Ithaca, N.Y. — The father of a student who jumped to his death from a bridge in 2010 has agreed to drop his lawsuit against Cornell University and Ithaca under the terms of a settlement, according to officials and federal court records.
Cornell said Thursday it has agreed to fund a scholarship — which records state may range from $1.6 million to $1.8 million — in honor of the student who committed suicide.
Ithaca’s insurers have chosen to pay $100,000 rather than continue fighting the case, Mayor Svante Myrick said in a statement.
Howard Ginsburg’s decision to drop his lawsuit comes after a years-long legal battle in which he blamed Cornell and Ithaca for the death of his son, Bradley, who jumped from the Thurston Avenue Bridge. Howard Ginsburg sought tens of millions of dollars.
Federal court records show that all three parties have filed motions to end the lawsuit, which had been scheduled to go to trial.
The decision of the insurers representing Ithaca to settle came over the “explicit objection” of the city, Mayor Myrick said in an email. The insurer “made nothing more than a cold business decision” beyond the merits of the case, Myrick said.
“Had this case proceeded, the City remains confident that it would have prevailed. Mr. Ginsburg’s death is a tragedy, but not a tragedy of the City’s making,” Myrick said.
“Although no settlement agreement has yet been signed, it appears that the insurer (Travelers) and the plaintiff intend to proceed with this settlement, each apparently motivated to settle than to establish the quality and safety of the Thurston Avenue Bridge. The City designed and built an award-winning bridge, and bears no liability for the plaintiff’s misplaced lawsuit.”
A statement from Cornell did not detail the cost of the scholarship, but said that it will be “perpetual” and in “full settlement of all claims.” The statement from Vice President for University Relations Joel Malina said its terms would be announced at a later date.
“Bradley’s death was, and remains, a tragedy. We are grateful we were able to resolve this matter to everyone’s satisfaction and look forward to being able to honor Bradley’s memory with a scholarship in his name,” Malina’s statement said.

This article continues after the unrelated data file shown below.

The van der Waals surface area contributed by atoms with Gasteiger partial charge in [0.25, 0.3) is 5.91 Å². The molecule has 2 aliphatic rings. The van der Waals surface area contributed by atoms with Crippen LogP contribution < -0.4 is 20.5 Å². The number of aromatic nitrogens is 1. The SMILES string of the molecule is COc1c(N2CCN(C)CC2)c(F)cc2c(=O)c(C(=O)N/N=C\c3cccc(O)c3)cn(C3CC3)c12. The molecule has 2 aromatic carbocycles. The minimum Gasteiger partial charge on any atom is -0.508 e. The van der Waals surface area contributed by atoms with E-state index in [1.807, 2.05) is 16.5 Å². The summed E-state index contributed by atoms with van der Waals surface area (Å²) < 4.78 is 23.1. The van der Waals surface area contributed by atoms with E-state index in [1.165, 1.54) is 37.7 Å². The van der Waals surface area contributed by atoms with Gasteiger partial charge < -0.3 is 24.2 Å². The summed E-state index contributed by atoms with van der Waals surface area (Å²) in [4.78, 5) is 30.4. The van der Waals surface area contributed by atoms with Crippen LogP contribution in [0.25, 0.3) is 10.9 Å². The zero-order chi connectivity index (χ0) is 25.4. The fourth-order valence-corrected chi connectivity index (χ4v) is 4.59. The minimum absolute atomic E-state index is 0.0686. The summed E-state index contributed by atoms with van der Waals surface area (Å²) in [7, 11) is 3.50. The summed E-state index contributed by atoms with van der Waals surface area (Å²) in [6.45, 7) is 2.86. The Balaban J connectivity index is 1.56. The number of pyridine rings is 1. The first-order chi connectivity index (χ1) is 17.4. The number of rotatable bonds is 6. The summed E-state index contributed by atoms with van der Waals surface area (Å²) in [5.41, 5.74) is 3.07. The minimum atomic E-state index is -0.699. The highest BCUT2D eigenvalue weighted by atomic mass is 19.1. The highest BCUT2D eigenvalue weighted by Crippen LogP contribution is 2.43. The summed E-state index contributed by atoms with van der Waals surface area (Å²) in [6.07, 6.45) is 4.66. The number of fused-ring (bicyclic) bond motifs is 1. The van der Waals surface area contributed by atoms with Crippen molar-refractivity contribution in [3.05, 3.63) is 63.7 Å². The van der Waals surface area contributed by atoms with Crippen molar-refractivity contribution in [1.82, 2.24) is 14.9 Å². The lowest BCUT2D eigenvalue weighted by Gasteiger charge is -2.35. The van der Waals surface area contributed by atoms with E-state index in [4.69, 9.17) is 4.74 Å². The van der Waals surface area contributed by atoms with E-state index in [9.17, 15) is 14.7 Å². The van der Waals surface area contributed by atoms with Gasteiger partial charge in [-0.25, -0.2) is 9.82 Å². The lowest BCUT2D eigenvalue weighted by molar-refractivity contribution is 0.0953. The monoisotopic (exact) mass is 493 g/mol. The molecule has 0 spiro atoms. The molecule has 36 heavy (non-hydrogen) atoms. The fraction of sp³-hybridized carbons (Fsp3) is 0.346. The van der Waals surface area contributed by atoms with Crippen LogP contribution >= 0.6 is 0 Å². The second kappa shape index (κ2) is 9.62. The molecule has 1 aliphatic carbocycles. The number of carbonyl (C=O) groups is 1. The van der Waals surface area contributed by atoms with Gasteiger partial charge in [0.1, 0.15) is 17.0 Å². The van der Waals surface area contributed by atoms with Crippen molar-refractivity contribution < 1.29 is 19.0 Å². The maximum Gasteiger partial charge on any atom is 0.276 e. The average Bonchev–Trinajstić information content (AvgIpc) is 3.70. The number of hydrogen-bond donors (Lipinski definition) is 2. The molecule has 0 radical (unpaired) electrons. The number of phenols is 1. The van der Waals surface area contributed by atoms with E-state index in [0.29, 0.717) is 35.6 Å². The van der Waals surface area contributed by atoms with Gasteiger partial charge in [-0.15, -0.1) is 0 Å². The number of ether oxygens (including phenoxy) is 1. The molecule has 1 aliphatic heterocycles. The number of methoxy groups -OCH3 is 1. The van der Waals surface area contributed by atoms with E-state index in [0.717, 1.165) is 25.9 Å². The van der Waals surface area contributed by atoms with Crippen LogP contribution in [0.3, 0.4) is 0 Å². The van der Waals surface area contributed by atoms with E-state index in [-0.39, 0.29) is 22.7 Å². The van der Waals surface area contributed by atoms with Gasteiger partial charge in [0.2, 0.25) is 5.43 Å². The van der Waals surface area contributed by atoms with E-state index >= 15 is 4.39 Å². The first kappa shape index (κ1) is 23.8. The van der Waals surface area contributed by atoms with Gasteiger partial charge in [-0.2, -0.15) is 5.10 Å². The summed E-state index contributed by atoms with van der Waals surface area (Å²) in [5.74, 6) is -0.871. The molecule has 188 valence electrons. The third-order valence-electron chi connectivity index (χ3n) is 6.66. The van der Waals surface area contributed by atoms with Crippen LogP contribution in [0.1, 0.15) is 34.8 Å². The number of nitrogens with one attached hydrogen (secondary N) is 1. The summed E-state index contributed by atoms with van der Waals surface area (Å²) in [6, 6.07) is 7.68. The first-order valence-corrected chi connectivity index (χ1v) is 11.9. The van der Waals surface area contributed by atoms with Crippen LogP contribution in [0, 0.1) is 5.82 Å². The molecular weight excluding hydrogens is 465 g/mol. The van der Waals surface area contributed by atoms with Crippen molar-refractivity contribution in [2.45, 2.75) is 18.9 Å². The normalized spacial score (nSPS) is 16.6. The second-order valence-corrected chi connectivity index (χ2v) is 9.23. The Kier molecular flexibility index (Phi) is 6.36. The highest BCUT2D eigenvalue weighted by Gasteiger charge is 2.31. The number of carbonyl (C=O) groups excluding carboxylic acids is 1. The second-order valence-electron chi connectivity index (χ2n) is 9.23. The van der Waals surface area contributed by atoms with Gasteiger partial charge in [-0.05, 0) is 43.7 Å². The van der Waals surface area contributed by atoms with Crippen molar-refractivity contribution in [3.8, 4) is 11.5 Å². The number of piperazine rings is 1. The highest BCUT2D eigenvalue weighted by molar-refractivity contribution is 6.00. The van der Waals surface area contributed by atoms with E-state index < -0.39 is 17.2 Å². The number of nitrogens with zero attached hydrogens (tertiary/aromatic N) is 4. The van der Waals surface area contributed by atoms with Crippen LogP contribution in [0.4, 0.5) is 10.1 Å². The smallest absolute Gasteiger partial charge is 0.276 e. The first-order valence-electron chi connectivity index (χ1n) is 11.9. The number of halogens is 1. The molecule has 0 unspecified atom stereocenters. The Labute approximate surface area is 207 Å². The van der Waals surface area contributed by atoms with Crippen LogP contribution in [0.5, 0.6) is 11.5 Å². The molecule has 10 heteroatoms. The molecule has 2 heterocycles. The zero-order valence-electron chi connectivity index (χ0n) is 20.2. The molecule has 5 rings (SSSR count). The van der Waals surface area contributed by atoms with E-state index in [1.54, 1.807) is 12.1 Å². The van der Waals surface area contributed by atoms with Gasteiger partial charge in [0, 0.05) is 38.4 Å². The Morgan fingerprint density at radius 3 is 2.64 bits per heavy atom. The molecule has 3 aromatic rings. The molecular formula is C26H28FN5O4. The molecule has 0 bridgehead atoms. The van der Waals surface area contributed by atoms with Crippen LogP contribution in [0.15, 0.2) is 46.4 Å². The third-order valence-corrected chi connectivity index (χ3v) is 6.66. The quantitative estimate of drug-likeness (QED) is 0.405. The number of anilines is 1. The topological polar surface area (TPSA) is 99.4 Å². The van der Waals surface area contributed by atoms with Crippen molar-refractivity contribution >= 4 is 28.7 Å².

Despite the apparent resolution of the case to the parties’ satisfaction, Howard Ginsburg’s attorney has expressed his frustration with being left out of discussions related to the settlement, according to court records.
“I wish to express my concern and distress over the Court’s decision to exclude me as plaintiff’s counsel from participation in the recent telephonic settlement discussions” on Monday, wrote Ginsburg’s attorney, Kenneth F. McCallion.
McCallion added that he had learned that the range of the settlement discussed is $1.6-1.8 million.
“I am deeply concerned that my exclusion from settlement discussions has impaired my ability to represent my client in this important matter,” he said.
Howard Ginsburg had claimed that Cornell and Ithaca should have prevented the “inevitable” suicide attempts, pointing to how they designed the bridge when it was rebuilt in 2006 and 2007.
“In every instance where design safety issues conflicted with aesthetic concerns, the safety concerns lost out,” says a trial memo Ginsburg submitted to the court.
But Ithaca and Cornell disagree, saying the bridge was specifically designed to deter climbing.
“There was nothing dangerous or defective about” the bridge, Cornell says in its brief. “It served its purpose thousands of times every day as pedestrians, bicycles, and motor vehicles crossed it safely to get from one point to another.”